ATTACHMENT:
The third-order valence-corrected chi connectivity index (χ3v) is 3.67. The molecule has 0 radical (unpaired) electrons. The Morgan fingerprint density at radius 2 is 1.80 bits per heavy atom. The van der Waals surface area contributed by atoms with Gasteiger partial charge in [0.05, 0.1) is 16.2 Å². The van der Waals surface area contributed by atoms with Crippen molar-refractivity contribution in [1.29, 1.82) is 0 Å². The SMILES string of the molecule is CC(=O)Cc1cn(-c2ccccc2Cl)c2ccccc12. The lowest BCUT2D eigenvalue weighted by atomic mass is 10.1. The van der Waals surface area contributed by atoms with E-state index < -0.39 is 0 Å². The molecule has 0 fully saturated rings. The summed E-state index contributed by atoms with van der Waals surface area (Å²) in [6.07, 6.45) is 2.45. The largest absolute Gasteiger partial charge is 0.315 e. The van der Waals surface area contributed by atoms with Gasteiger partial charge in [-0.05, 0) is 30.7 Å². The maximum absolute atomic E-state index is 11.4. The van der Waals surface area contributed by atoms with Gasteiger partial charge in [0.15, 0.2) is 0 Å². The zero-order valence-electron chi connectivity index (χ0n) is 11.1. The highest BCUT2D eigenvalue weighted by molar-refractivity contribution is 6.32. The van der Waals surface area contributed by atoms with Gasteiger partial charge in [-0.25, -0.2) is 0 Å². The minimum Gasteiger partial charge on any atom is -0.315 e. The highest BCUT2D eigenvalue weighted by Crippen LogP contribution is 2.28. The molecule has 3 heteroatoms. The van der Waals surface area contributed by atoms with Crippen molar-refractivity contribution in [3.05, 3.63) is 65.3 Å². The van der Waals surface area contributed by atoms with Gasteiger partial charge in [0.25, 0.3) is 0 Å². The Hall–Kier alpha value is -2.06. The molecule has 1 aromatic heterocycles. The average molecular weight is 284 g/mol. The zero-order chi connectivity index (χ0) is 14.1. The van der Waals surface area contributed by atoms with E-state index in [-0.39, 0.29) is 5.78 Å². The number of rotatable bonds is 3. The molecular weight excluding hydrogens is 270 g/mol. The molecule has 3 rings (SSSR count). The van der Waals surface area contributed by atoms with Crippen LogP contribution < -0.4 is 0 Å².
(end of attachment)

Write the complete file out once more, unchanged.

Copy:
The third-order valence-corrected chi connectivity index (χ3v) is 3.67. The molecule has 0 radical (unpaired) electrons. The Morgan fingerprint density at radius 2 is 1.80 bits per heavy atom. The van der Waals surface area contributed by atoms with Gasteiger partial charge in [0.05, 0.1) is 16.2 Å². The van der Waals surface area contributed by atoms with Crippen molar-refractivity contribution in [1.29, 1.82) is 0 Å². The SMILES string of the molecule is CC(=O)Cc1cn(-c2ccccc2Cl)c2ccccc12. The lowest BCUT2D eigenvalue weighted by atomic mass is 10.1. The van der Waals surface area contributed by atoms with E-state index < -0.39 is 0 Å². The molecule has 0 fully saturated rings. The summed E-state index contributed by atoms with van der Waals surface area (Å²) in [6.07, 6.45) is 2.45. The largest absolute Gasteiger partial charge is 0.315 e. The van der Waals surface area contributed by atoms with Gasteiger partial charge in [-0.05, 0) is 30.7 Å². The maximum absolute atomic E-state index is 11.4. The van der Waals surface area contributed by atoms with Gasteiger partial charge in [0.15, 0.2) is 0 Å². The zero-order valence-electron chi connectivity index (χ0n) is 11.1. The highest BCUT2D eigenvalue weighted by molar-refractivity contribution is 6.32. The van der Waals surface area contributed by atoms with Gasteiger partial charge in [-0.25, -0.2) is 0 Å². The minimum Gasteiger partial charge on any atom is -0.315 e. The highest BCUT2D eigenvalue weighted by Crippen LogP contribution is 2.28. The molecule has 3 heteroatoms. The van der Waals surface area contributed by atoms with Crippen molar-refractivity contribution in [3.05, 3.63) is 65.3 Å². The van der Waals surface area contributed by atoms with Gasteiger partial charge in [0.25, 0.3) is 0 Å². The Hall–Kier alpha value is -2.06. The molecule has 1 aromatic heterocycles. The average molecular weight is 284 g/mol. The zero-order chi connectivity index (χ0) is 14.1. The van der Waals surface area contributed by atoms with E-state index in [-0.39, 0.29) is 5.78 Å². The number of rotatable bonds is 3. The molecular weight excluding hydrogens is 270 g/mol. The molecule has 3 rings (SSSR count). The van der Waals surface area contributed by atoms with Crippen LogP contribution < -0.4 is 0 Å².